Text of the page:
The US National Security Agency (NSA) hacked into the public email accounts of former Mexican president Felipe Calderón Hinojosa (2006-2012) and members of his cabinet, according to an Oct. 20 report in the German newsweekly Der Spiegel; the report was based on a secret NSA document leaked by former US intelligence technician Edward Snowden. This is the second revelation in less than two months about US spying on a Mexican president. On Sept. 1 Brazil's Globo television network presented other documents leaked by Snowden showing that the NSA intercepted text messages from current Mexican president Enrique Peña Nieto in June 2012, while he was still running for the presidency. Former president Calderón, a leader in the center-right National Action Party (PAN), was an exceptionally close ally of the US government.
On Sept. 8 the "Fantástico" news program on Brazil's Rede Globo television network presented documents indicating that the US National Security Agency (NSA) had spied on Brazil's giant semi-public energy company, Petrobras (Petróleo Brasileiro S.A.). The allegations came one week after the same program presented evidence that the NSA had spied on Brazilian president Dilma Rousseff and Mexican president Enrique Peña Nieto. As in the earlier news program, the spying claims were based on documents given to Glenn Greenwald, a US blogger and columnist for the UK daily The Guardian who lives in Brazil, by former US intelligence technician Edward Snowden.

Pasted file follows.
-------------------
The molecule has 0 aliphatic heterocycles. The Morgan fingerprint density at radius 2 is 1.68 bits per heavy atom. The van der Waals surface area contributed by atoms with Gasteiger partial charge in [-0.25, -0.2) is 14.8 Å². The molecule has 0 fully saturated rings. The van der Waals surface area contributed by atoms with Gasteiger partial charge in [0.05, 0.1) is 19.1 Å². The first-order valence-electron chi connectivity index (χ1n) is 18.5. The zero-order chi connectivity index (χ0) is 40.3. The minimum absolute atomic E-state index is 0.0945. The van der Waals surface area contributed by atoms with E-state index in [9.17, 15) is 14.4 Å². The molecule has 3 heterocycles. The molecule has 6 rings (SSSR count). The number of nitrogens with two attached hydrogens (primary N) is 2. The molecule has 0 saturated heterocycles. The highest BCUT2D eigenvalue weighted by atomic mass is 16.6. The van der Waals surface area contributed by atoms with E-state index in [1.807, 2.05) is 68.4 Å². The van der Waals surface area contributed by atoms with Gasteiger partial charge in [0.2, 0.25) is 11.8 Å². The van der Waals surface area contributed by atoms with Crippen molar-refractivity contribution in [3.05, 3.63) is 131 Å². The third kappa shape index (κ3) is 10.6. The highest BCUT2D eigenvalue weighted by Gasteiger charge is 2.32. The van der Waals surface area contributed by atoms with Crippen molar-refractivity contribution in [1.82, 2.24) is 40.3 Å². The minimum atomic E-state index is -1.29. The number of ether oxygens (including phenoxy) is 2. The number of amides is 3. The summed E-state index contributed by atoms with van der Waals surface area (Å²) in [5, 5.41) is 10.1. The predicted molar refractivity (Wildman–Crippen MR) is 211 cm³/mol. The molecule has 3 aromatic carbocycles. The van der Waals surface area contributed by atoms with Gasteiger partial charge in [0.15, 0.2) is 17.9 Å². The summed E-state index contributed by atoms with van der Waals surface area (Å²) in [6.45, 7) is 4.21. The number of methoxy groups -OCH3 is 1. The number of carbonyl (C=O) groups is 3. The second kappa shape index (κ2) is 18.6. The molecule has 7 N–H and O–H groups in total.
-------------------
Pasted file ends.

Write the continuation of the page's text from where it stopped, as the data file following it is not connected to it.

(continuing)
The US National Security Agency (NSA) has spied on emails, phone calls and text messages to and from Brazilian president Dilma Rousseff and Mexican president Enrique Peña Nieto, according to NSA documents presented on Brazil's Globo television network on Sept. 1. These documents, like those made public in July about US spying on at least 14 Latin American nations, were given to Glenn Greenwald, a US blogger and columnist for the UK daily The Guardian who lives in Brazil, by former US intelligence technician Edward Snowden in Hong Kong in June. Snowden is now residing in Russia; he says he is unable to comment on the documents because of the terms under which Russian authorities are letting him stay in the country for one year.
US intelligence agencies have carried out spying operations on telecommunications in at least 14 Latin American countries, according to a series of articles the Brazilian national daily O Globo began publishing on July 7. Based on classified documents leaked by former US intelligence technician Edward Snowden, the articles reported that the main targets were Brazil, Colombia and Mexico. The US also spied "constantly, but with less intensity," on Argentina, Chile, Costa Rica, Ecuador, El Salvador, Honduras, Nicaragua, Panama, Paraguay, Peru and Venezuela, the newspaper said. Brazil and Colombia, a major US ally, have both officially demanded explanations from the US.
In a bizarre and largely unexplained incident, on July 2 several Western European countries denied the use of their airspace to a Bolivian plane carrying the country's president, Evo Morales, home from a gas exporting countries forum in Moscow. The Bolivians made an unscheduled landing in Vienna, where Austrian authorities reportedly inspected the plane with President Morales' permission. After a 13-hour stopover in Vienna, the flight was cleared with the Western European countries and proceeded to La Paz, where it landed late July 3.